The PawS1 and PawS2 genes from sunflower provide interesting examples of innovations from within preproalbumin. These two genes encode otherwise normal napin-type albumins, but within the pro-region between the ER signal and the small albumin subunit is a region that, through the processing by AEP forms small cyclic peptides that have a single disulfide bond (Mylne et al. 2011). The 14-residue peptide buried in PawS1 was isolated previously and is called Sunflower Trypsin Inhibitor 1 (Luckett et al. 1999) and as its name suggests it is a potent (Ki 0.1 nM) inhibitor of trypsin. PawS2 was found by homology to PawS1 and encoded by its sequence is a 12-residue peptide of similar sequence to SFTI-1 that is not trypsin-inhibitory. This SFTI-Like 1 (SFT-L1) peptide is in a similar region to SFTI-1, but is preceded directly by the ER signal sequence (Mylne et al. 2011). There are interesting parallels between this hijacked preproalbumin and PV100; a precursor for a larger storage protein called vicilin in pumpkin seeds. The action of AEP was responsible for cleaving PV100 into vicilin as well as three Arg-rich peptides and two Cys-rich peptides, one of which inhibits trypsin (Yamada et al. 1999).
Questions to be answered
Albumins are rapidly evolving proteins that are produced so they may be broken down during germination. The albumins for which structures have been solved have a structurally similar, five-helix fold. Apart from the conserved Cys residues and a general richness in Gln, albumin sequences are not conserved, but fold into a common structure implying the five-helix structure is advantageous for such highly abundant proteins to fold well and remain stable during long-term storage. It seems strange that the perturbations in processing caused by the loss of the major processing enzyme AEP have no effect on seed germination. Although all storage proteins in AEP knockouts are mis-processed and the gross seed protein profile is greatly altered, the disulfide bonds in each protein are likely to form correctly in these mis-processed proteins as disulfide bond formation and albumin folding precedes the maturation by AEP. The structures of BnIb (1PNB) and rproBnIb (1SM7) are identical despite rproBnIb possessing a sequence that is usually processed out to produce mature small and large BnIb subunits, so a lack of processing by AEP may have little effect on the overall structure.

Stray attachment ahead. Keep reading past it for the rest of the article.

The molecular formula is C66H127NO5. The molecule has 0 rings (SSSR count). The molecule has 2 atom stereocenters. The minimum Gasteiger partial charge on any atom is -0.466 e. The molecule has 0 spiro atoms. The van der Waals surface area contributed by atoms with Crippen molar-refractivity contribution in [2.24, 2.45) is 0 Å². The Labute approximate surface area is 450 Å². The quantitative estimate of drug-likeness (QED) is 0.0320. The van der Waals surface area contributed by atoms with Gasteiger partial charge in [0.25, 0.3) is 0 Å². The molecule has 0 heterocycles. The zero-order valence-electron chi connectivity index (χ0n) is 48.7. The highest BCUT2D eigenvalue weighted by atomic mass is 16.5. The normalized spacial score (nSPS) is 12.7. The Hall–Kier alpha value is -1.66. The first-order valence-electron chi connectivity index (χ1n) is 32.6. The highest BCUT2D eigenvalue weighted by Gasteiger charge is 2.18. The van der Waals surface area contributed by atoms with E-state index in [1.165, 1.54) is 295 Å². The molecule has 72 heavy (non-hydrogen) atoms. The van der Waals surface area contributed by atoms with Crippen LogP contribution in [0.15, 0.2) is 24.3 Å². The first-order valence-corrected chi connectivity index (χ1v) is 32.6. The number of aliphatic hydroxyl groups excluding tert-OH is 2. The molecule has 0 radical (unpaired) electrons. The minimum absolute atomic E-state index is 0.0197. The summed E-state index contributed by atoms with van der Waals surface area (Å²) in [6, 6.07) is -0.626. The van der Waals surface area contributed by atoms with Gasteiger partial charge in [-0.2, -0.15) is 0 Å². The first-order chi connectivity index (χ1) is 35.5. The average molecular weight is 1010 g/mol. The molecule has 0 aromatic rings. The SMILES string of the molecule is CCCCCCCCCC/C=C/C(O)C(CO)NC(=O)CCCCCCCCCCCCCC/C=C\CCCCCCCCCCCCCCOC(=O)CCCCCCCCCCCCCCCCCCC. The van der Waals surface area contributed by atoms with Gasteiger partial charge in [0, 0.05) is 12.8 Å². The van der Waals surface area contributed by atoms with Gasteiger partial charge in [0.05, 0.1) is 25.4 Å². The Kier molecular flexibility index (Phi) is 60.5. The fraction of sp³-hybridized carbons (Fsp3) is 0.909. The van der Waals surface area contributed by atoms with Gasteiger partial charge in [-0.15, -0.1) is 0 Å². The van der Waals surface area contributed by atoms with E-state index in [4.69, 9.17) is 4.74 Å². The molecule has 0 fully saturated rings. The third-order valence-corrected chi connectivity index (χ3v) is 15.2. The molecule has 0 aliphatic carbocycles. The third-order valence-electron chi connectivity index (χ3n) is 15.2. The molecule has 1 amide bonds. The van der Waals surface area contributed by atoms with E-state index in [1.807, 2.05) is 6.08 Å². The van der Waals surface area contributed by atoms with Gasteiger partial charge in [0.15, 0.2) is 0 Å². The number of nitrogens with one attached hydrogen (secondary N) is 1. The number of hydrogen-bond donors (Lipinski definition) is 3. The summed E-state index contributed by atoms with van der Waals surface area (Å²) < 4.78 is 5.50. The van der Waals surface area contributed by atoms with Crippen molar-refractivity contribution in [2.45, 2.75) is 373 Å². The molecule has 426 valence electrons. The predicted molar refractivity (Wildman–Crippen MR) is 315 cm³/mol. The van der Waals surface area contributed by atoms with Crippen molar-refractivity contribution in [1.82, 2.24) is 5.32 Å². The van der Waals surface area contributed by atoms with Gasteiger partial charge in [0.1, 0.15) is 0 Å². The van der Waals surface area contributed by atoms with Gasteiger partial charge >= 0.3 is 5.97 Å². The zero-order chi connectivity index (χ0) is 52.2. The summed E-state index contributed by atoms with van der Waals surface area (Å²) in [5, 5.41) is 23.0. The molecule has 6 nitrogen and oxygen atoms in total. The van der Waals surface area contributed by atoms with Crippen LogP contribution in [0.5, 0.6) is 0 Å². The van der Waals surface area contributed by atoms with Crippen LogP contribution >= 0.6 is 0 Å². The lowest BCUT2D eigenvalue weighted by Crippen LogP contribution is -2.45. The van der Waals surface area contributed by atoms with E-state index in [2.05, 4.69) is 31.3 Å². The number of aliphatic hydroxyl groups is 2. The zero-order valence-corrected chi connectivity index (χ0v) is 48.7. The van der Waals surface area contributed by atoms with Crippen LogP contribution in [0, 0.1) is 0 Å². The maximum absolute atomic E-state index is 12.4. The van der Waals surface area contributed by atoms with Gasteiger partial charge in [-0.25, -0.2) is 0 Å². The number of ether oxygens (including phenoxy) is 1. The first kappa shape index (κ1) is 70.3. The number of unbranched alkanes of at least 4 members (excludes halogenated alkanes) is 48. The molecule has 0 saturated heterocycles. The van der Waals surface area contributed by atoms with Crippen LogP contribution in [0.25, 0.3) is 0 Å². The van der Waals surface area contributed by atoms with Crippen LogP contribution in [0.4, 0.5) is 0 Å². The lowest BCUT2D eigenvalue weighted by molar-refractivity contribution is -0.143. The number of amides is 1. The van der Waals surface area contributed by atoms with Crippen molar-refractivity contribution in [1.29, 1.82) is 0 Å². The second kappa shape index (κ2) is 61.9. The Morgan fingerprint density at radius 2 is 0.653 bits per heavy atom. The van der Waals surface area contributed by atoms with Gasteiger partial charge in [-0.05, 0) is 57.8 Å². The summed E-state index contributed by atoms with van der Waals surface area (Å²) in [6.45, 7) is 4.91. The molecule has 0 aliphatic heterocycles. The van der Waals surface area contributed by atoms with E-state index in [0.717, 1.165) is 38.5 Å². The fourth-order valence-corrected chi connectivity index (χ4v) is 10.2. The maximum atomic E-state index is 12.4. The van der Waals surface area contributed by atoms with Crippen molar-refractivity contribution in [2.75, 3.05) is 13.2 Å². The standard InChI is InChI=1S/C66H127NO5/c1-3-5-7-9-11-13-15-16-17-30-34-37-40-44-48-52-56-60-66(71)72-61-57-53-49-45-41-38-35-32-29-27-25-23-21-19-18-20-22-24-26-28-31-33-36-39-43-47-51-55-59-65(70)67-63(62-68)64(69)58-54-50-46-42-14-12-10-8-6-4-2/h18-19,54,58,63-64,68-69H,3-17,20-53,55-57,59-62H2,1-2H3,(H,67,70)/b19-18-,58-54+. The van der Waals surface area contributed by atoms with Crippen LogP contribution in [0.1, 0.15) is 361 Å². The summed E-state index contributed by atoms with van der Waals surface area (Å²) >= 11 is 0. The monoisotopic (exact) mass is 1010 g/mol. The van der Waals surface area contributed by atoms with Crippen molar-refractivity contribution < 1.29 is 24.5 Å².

Storage proteins may also be an untapped source of new proteins. Most plants have several or many genes for their seed storage proteins that, combined with the observation that they can vary their sequences greatly, make storage proteins potentially interesting to explore for novel peptides and bioactivities. The sunflower PawS proteins and PV100 are good examples, but there could be many more waiting to be found. Most expressed sequence tag or next-generation sequencing projects study green tissues and avoid seeds because of their less diverse transcriptome. The current table of over 1300 plant samples sequences held by The 1000 Plants Initiative (www.onekp.com, accessed 7 April 2014) has only three samples that list seeds as their tissue type. With the lowering costs for next-generation sequencing and development of better tools to analyse the data, sequencing seed transcriptomes is more viable than ever.
Finally, studying the evolution of seed storage proteins is daunting because of their rapid evolution. What makes a ‘good’ albumin? Is it just long-term storage or is it a store that is ideally suited for the subsequent mobilisation as the seed germinates? Seed storage proteins are arguably one of the most important sources of protein for humans and their abundance made them the subject of many of the first studies in plant protein biochemistry. Perhaps it is time to redouble our efforts using the panoply of molecular and biochemical tools and techniques now available?
JSM was supported by an Australian Research Council (ARC) Future Fellowship (FT120100013). Work on this topic is supported by ARC grant DP120103369 to JSM and KJR. JSM is indebted to David Craik (University of Queensland) for the introduction and mentoring in the field of protein biochemistry. JSM would also like to thank Ian Small (University of Western Australia) for ongoing support. IH-N acknowledges support by a Specially Promoted Research of Grant-in-Aid from the Japan Society for the Promotion of Science (22000014). KJR is an ARC Future Fellow (FT130100890).